What is 360 Degree Reporting?
360 degree reporting is a professional reporting tool traditionally utilised by civilian organisations to identify the strengths and weaknesses of an organisation from the perspective of the employees. It achieves this by provide feedback on organisational leadership, processes, and other employees. It is essentially reporting on everyone, by everyone, through anonymous form submission.
In a military context, 360 reporting (at the field forces level) involves organisational and individual performance feedback on the chain of command at a sub-unit level conducted by members with rank SGT and below.
360 degree reporting can generally be categorised into two distinct tools depending on the intent of the feedback. When reports are provided to the supervisors of the members who were reported on, the process is referred to as reporting for appraisal. Conversely, when reports are given to and owned by the individual (supervisors do not see the raw data on the individual) it is termed as reporting for development. This pitch argues for the implementation of 360 degree reporting for development due to the large amount of academic literature that favours this type of reporting over the former.
Why we need 360 reporting
In a time where the contemporary operating environment is placing more pressure than ever before on our leaders at all levels, the systems we utilise to review, critique, and improve their performance also need to evolve.
Traditional performance appraisal reports serve their purpose and I am by no means arguing that this style of reporting be removed. On the contrary, a study conducted by Massingham and Nguyen from the University of Woolongong and the University of Western Sydney concludes that what they refer to as ‘triangulation’—the use of PARs, self-analysis, and 360 degree reporting—provides the most optimal and holistic evaluation of leaders and organisational processes. Thus, I am proposing that 360 reporting be included as one of our formalised reporting procedures.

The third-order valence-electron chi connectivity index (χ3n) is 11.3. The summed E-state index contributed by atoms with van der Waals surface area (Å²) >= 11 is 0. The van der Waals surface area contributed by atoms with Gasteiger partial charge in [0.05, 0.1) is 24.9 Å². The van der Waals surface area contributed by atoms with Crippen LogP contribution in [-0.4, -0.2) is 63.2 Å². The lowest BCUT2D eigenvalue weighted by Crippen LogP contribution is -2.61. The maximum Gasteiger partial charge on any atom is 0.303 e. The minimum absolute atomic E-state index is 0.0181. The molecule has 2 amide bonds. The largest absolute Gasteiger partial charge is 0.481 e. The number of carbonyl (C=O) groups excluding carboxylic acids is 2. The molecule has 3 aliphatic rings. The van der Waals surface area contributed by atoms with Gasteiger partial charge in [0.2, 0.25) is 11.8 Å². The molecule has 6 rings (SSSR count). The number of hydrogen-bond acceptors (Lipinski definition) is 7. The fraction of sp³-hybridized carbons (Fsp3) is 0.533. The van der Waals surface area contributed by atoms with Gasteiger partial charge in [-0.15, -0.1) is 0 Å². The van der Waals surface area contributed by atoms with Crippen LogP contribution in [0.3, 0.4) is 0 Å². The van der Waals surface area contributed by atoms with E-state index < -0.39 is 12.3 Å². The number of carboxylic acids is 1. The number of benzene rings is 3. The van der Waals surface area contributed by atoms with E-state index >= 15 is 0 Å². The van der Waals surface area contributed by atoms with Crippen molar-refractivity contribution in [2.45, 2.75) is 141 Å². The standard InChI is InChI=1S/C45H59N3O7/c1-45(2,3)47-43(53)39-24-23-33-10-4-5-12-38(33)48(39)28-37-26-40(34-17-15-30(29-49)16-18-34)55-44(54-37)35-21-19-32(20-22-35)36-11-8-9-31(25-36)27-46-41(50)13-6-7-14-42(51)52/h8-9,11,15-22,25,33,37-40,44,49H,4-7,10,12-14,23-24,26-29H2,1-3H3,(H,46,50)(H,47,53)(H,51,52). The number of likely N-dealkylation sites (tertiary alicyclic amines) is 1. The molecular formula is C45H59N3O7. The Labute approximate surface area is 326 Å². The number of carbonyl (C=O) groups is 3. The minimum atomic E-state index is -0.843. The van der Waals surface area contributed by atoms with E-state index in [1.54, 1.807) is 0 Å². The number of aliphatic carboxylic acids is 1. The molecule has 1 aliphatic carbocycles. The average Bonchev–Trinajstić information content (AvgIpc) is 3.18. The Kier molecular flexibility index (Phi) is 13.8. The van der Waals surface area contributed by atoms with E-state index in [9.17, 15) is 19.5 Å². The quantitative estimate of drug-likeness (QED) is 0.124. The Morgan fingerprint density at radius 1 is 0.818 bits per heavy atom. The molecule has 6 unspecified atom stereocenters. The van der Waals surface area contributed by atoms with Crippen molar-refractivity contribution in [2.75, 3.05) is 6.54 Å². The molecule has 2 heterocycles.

This type of anonymous reporting also encourages a trait we, as a government organisation, hold in high esteem—that of a positive reporting culture. A positive reporting culture through regular performance reporting on superiors, the organisation, and each other, reduces the stigma associated with identifying unsafe or unethical workplace practices, further strengthening the chain of command.
In the platoon and sub-unit trials I have conducted to date, 360 degree reporting has been implemented through a five-phased approach, detailed below, after appointing a coordinating officer:
1. Development of the questionnaire—the participants have the opportunity to contribute to the questionnaire they will complete in order to ensure that the questions they want answered, among others, are included.
2. Dissemination, completion, submission—once complete, questionnaires are disseminated digitally through the chain of command where individuals can then complete them on a computer (enabling them to write as much or as little as they desire). These forms are then submitted physically into a submission box to ensure anonymity is maintained.